For the past two years, our team at Unity has been working to speed up both the script compilation pipeline and the player build pipeline – the parts of the Editor that run when you hit Build in the Build Player window – by making them incremental. My name is Jonas Echterhoff and I’ve worked on the engineering team at Unity since 2005. In this blog post, I’ll cover how we made incremental builds happen.
To compile scripts and build players in the Editor, Unity previously used custom C# code to run a sequence of steps, often invoking external tools. Over the years, builds (and the code used to implement them) have become more complex, and more time-consuming for our users. To solve this, we sought to optimize the time spent on builds for a better user experience, ensuring that:
We needed to stop treating builds as a list of sequential steps executed linearly, and start using a proper build system instead; one that understands the inputs and outputs of each build step, and the dependencies between steps. Such a dependency structure is called a “build graph.”
Fortunately, we already have a graph-based build system at Unity, mainly used for building the Editor and Player runtimes. This system is called the Bee build system and it uses a C# API to describe the build graph. Seeing as it supports all the platforms we care about, and that it’s already familiar to many internal Unity developers, we decided to reimplement the Editor script compilation and player builds using Bee.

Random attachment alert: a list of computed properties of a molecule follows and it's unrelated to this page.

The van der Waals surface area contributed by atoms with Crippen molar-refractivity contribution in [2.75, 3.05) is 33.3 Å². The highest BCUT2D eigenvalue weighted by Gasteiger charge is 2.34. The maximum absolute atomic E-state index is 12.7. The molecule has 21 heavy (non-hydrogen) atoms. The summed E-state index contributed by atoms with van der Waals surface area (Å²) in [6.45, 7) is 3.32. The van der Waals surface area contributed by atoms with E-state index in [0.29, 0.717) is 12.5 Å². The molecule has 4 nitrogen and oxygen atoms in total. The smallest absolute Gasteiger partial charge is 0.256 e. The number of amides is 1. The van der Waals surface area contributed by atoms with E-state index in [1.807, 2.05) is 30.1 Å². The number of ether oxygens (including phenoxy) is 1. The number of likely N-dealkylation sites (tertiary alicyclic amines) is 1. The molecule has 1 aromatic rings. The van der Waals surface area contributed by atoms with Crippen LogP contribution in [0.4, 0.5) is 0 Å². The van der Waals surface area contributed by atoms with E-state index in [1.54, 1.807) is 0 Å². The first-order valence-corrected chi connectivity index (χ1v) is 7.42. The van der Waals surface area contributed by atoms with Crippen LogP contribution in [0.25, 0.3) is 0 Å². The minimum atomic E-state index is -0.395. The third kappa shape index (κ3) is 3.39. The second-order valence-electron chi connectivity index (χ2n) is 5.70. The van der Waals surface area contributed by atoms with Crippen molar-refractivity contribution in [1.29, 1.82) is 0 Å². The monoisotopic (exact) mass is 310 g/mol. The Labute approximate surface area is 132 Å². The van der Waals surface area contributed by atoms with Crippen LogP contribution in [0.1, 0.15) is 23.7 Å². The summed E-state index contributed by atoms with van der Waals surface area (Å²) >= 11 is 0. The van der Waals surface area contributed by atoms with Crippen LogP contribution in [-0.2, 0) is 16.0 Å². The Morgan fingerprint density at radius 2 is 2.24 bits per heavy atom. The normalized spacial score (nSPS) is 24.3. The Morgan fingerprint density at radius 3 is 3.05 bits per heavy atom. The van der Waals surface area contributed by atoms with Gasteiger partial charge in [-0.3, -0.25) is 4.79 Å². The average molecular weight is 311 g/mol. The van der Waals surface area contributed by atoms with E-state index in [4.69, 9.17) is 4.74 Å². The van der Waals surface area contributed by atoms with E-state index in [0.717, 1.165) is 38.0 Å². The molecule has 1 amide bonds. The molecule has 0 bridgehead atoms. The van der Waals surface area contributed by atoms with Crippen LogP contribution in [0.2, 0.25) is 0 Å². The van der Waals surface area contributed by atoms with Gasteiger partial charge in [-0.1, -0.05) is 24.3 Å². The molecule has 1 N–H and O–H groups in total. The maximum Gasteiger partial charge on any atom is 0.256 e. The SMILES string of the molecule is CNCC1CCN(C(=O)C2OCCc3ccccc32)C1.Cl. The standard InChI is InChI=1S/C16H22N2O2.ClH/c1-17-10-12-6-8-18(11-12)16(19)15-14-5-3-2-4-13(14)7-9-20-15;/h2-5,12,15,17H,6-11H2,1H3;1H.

At the heart of the Bee build system, there are two programs:
The Build Program is a .NET program that takes, as input, all of the source and configuration files on disk and uses them to generate a build graph. The build graph is a description of:
The information is then stored in a .dag.json file. There are different build programs for building different things – one for script compilation and one for each platform player build.
The backend program, called bee_backend, reads the build graph in the generated .dag.json file and checks which input files on disk have changed since the last build, and which corresponding build nodes need to be rebuilt.
To do that, the program launches processes to run all the commands required to rebuild the necessary nodes, and distributes them in parallel across the available cores (wherever the dependency requirements permit). bee_backend is based on the Tundra build system, written by Andreas Fredriksson.
We began working on this by rewriting the script compilation pipeline to use Bee. This enabled us to replace a lot of custom Editor code used to spawn Roslyn C# compiler processes with a simpler and more efficient build system.
This change first shipped in the Unity 2021.1 Tech Stream – but note that there are long-term plans to replace the entire script compilation system in Unity with an MSBuild-based system for better .NET ecosystem compatibility.